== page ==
Water News - Science, Technology and Politics






Comment on this article via your Facebook, Yahoo, AOL, Hotmail login.

Share this article via these popular social media networks
del.icio.usdel.icio.us DiggDigg RedditReddit GoogleGoogle




Memory Foam Mattress Review
Newsletters :: SpaceDaily :: SpaceWar :: TerraDaily :: Energy Daily
XML Feeds :: Space News :: Earth News :: War News :: Solar Energy News





WATER WORLD
Report reveals missed opportunities to save water and energy
Stanford CA (SPX) Sep 11, 2013
Water and wastewater managers are missing substantial opportunities to save energy and money, according to a report published Wednesday (Sept. 4) by Water in the West, a research center at Stanford University. The report, "Water and Energy Nexus: A Literature Review," also identifies the amount of water used to extract resources such as natural gas, oil and coal, and to generate electricity. ... read more


WATER WORLD
Scientists say water on moon may have originated on Earth

Moon landing mission to use "secret weapons"

NASA launches spacecraft to study Moon atmosphere

NASA-Funded Scientists Detect Water on Moon's Surface that Hints at Water Below

WATER WORLD
Terramechanics research aims to keep Mars rovers rolling

New technology could make for smarter planet rovers

India prepares to launch country's maiden mission to Mars

SwRI study suggests debris flows on frozen arctic sand dunes are similar to dark dune spot-seepage flows on Mars

WATER WORLD
SpaceShipTwo commercial space liner breaks sound barrier in test

Andreas Mogensen set for Soyuz mission to ISS in 2015

NASA awards nearly $1.5B in support contracts

NSBRI and NASA Reduce Space Radiation Risks by Soliciting for Center of Space Radiation Research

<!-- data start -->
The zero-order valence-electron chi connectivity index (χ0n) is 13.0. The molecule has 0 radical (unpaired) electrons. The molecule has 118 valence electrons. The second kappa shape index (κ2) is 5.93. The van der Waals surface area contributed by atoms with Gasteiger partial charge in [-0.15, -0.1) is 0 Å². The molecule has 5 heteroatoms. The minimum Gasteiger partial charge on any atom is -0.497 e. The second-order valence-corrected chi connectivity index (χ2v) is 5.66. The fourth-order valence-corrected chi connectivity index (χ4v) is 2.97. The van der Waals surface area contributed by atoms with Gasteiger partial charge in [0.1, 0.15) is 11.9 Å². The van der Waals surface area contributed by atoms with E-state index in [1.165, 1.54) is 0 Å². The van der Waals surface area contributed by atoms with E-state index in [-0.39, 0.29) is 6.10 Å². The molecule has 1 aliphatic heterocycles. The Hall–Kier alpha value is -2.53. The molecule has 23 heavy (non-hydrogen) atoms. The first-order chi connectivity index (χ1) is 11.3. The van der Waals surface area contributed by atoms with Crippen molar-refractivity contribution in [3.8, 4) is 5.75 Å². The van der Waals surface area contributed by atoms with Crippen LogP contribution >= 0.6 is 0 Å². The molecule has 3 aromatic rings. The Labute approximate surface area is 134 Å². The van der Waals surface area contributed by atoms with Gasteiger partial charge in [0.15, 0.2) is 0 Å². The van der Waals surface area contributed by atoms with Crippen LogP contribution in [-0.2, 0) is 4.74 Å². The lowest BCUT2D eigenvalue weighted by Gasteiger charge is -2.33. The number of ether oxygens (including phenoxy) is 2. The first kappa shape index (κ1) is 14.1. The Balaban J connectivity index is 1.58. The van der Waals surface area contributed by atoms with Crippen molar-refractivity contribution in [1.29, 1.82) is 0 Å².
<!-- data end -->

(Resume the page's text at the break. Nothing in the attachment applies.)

WATER WORLD
China civilian technology satellites put into use

China to launch lunar lander by end of year: media

China launches three experimental satellites

Medical quarantine over for Shenzhou-10 astronauts

WATER WORLD
Three astronauts back on Earth from ISS: mission control

ISS Crew Completes Spacewalk Preps

Russian cosmonaut set for space station mission resigns

Russian cosmonauts to start searching for bacterium corroding ISS body

WATER WORLD
Japan sets new date for satellite rocket launch

Arianespace delivers! EUTELSAT 25B/Es'hail 1 and GSAT-7 are orbited by Ariane 5

Arianespace to "reach for the stars" with its Soyuz launch of Europe's Gaia space surveyor spacecraft

Ariane 5 build-up is completed for Arianespace upcoming flight with EUTELSAT

WATER WORLD
Coldest Brown Dwarfs Blur Lines between Stars and Planets

NASA-funded Program Helps Amateur Astronomers Detect Alien Worlds

Observations strongly suggest distant super-Earth has water atmosphere

Waking up to a new year

WATER WORLD
Chinese-built Bolivian satellite tested in space simulator

Indiana Jones meets George Jetson

New computational approaches speed up the exploration of the universe

Advancing graphene for post-silicon computer logic




The content herein, unless otherwise known to be public domain, are Copyright 1995-2014 - Space Media Network. AFP, UPI and IANS news wire stories are copyright Agence France-Presse, United Press International and Indo-Asia News Service. ESA Portal Reports are copyright European Space Agency. All NASA sourced material is public domain. Additional copyrights may apply in whole or part to other bona fide parties. Advertising does not imply endorsement,agreement or approval of any opinions, statements or information provided by Space Media Network on any Web page published or hosted by Space Media Network. Privacy Statement